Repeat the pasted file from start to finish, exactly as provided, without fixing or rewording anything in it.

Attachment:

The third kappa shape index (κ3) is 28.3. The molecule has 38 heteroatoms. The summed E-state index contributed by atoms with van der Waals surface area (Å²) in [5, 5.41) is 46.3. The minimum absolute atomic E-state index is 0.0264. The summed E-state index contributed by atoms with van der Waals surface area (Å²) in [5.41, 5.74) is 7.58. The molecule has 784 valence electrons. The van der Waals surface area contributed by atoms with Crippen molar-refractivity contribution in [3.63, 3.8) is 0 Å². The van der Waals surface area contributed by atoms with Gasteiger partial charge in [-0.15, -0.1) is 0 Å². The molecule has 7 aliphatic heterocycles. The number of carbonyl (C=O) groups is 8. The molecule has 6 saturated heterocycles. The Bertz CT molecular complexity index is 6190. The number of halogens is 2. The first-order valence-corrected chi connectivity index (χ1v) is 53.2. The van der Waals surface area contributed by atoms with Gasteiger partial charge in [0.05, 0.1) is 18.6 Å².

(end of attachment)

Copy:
The third kappa shape index (κ3) is 28.3. The molecule has 38 heteroatoms. The summed E-state index contributed by atoms with van der Waals surface area (Å²) in [5, 5.41) is 46.3. The minimum absolute atomic E-state index is 0.0264. The summed E-state index contributed by atoms with van der Waals surface area (Å²) in [5.41, 5.74) is 7.58. The molecule has 784 valence electrons. The van der Waals surface area contributed by atoms with Crippen molar-refractivity contribution in [3.63, 3.8) is 0 Å². The van der Waals surface area contributed by atoms with Gasteiger partial charge in [-0.15, -0.1) is 0 Å². The molecule has 7 aliphatic heterocycles. The number of carbonyl (C=O) groups is 8. The molecule has 6 saturated heterocycles. The Bertz CT molecular complexity index is 6190. The number of halogens is 2. The first-order valence-corrected chi connectivity index (χ1v) is 53.2. The van der Waals surface area contributed by atoms with Gasteiger partial charge in [0.05, 0.1) is 18.6 Å².